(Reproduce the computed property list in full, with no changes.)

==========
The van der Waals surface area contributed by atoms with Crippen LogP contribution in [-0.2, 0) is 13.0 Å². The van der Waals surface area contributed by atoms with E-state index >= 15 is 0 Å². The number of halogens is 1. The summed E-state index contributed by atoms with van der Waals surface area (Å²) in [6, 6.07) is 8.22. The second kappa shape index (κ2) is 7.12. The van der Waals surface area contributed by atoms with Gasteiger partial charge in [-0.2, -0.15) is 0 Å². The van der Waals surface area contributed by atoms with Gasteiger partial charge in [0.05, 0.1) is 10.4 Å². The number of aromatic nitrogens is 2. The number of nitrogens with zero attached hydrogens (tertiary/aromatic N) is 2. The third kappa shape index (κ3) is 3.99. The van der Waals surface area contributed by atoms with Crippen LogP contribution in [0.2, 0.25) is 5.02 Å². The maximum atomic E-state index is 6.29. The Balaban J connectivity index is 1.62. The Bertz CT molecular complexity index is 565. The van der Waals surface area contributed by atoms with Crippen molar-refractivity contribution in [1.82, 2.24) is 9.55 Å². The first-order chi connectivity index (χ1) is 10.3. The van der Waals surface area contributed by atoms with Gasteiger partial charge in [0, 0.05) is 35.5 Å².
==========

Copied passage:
The van der Waals surface area contributed by atoms with Crippen LogP contribution in [-0.2, 0) is 13.0 Å². The van der Waals surface area contributed by atoms with E-state index >= 15 is 0 Å². The number of halogens is 1. The summed E-state index contributed by atoms with van der Waals surface area (Å²) in [6, 6.07) is 8.22. The second kappa shape index (κ2) is 7.12. The van der Waals surface area contributed by atoms with Gasteiger partial charge in [-0.2, -0.15) is 0 Å². The van der Waals surface area contributed by atoms with Gasteiger partial charge in [0.05, 0.1) is 10.4 Å². The number of aromatic nitrogens is 2. The number of nitrogens with zero attached hydrogens (tertiary/aromatic N) is 2. The third kappa shape index (κ3) is 3.99. The van der Waals surface area contributed by atoms with Crippen LogP contribution in [0.2, 0.25) is 5.02 Å². The maximum atomic E-state index is 6.29. The Balaban J connectivity index is 1.62. The Bertz CT molecular complexity index is 565. The van der Waals surface area contributed by atoms with Crippen molar-refractivity contribution in [1.82, 2.24) is 9.55 Å². The first-order chi connectivity index (χ1) is 10.3. The van der Waals surface area contributed by atoms with Gasteiger partial charge in [0, 0.05) is 35.5 Å².